WHEN the first ever all-traveller world title fight between WBO middleweight world champion Andy Lee and challenger Billy Joe Saunders was signed in June last year, it was unthinkable that the pair wouldn’t meet for another six months. In that time two postponements put the fight in jeopardy. Along the way, Ireland’s most successful female boxer lost out on a famous night in Limerick, a stadium director was left dumbfounded by the decision to pull the plug on an event he described as “the biggest fight in Irish boxing history,” and the champion was struck down with a virus. In the final reckoning a new and undefeated world champion was crowned.

Having succeeded in becoming a world champion last December, teeing up that victory with an unforgettable right hook against Matt Korobov, Lee readied himself for a dream homecoming and first title defence in Limerick’s Thomond Park. The 34,000 capacity venue steeped with an almost mythical significance couldn’t have been more fitting. The home of Munster rugby is so case-hardened to sporting war, that its official slogan reads ‘stand up and fight.’ For the fighters, this contest would represent travellers’ pride rather than fame. They would be backed and celebrated by a host of supporters from their community, expecting entertainment.

With the undercard being pieced together, one name caught the imagination: that of Katie Taylor. The possibility of the amateur European, World and Olympic lightweight appearing on the bill emerged. Unfortunately, her management and Lee’s were unable to reach an agreement and negotiations were prematurely ended. That was the end of the matter from the perspective of negotiating parties, too.

But the fight for September 19 was moved to Manchester for October 10. The reason for its cancellation was that Lee had a virus. Then with Saunders suffering a cut to the eye during sparring thereafter, the fight was postponed once again, moving to six days before Christmas in the Manchester Arena. Amid the setbacks however Lee never lost sight of the fight’s significance. By way of comparing it to other Anglo-Irish fights, he spoke intensely about what lay in wait, admitting, “I come from a generation of middleweights that didn’t fight one another [referring to himself, Matthew Macklin, Martin Murray and Darren Barker] and that was a shame, but Billy and I are rivals in our community, in our division and in world boxing.”

The champion was nonetheless forced to distance himself from rumours that he was overlooking Saunders while reportedly discussing a future unification fight with Gennady Golovkin. By Lee’s own estimate, he will greet retirement in two to three years. Without time on his side, he has made no secret of wanting to chase the most financially rewarding fights on offer.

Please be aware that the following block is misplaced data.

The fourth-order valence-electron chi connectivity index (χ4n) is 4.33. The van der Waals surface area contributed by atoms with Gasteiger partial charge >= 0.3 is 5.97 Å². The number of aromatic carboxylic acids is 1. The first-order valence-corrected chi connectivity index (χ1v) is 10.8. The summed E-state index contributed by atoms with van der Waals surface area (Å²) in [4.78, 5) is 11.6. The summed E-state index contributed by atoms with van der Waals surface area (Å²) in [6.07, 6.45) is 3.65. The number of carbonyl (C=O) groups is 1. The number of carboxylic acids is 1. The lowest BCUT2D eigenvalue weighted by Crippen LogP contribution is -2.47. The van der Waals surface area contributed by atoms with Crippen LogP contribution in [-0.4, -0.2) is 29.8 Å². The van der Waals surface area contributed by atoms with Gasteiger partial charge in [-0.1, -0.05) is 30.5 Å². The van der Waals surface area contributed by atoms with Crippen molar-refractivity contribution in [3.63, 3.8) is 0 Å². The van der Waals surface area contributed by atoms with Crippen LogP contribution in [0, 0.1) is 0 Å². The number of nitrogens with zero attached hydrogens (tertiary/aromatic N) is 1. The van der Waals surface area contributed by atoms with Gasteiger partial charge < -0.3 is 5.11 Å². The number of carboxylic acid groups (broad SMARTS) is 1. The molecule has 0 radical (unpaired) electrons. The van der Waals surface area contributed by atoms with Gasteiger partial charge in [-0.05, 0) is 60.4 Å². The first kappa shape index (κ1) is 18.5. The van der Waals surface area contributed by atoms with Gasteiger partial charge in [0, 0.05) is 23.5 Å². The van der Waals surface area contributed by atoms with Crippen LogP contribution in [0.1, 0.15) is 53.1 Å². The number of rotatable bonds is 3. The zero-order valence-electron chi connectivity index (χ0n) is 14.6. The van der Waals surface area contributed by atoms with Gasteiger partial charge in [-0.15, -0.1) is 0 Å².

If Lee’s apparent disrespect for Saunders provided the challenger with extra resolve, the Englishman also drew strength from his friend Tyson Fury shocking Wladimir Klitschko to be crowned world heavyweight champion in November. Before the victory, Saunders had gone so far as to back the outsider with a handsome bet of £5,000. Thereafter, he strongly defended Fury as the self-proclaimed ‘Gypsy King’ who put his community at the centre of sporting debate with spectacular speed. Controversial views on homosexuality, women and more saw the 27-year-old widely criticised. Throughout the storm, Saunders maintained that prejudice toward Fury explained the criticism. He also suggested that Fury should give up his British passport and switch nationality to Irish.

For some who aren’t travellers, the word reminds them of outsiders from society and caravan sites, often worse. In his own judgment, Saunders said, “It’s a shame that when people think about travellers they tend to think about robbing and thieving. That’s not the case. People need to step back and see that this fight is even bigger than our travellers’ stories. He [Lee] is representing Ireland and I am representing England. Look at it differently. People should be saying ‘These boys have come from tough backgrounds.’ This idea that we should all be tarred with the same brush needs to stop. People should see what we are doing for our community and appreciate that we are two genuine men.”

All along, Saunders wanted the world to know about his traveller heritage and how he would write his community into the history books. He foresaw his undefeated record being extended and a new traveller name sitting proudly at the top of the world. Twice knocking Lee down with intelligent right hooks, he produced a world-class performance and was correctly awarded a majority points decision to win the title.

In the process, the pair of southpaw travellers fell short of delivering a war for the bloodthirsty among us, but after a six month sideshow outside of the ring, these fighting men lasted the distance in a priceless contest for their community. Such a feat mattered more to them than anything else. In Saunders, his community has a leading man fit to put on a classy show wherever he goes. Lee left Manchester damaged by defeat but his reputation remains intact. Let him travel once again, on the road to become king. Let Saunders be acknowledged – by all – for his sporting success and making history, at long last. He’s earned it.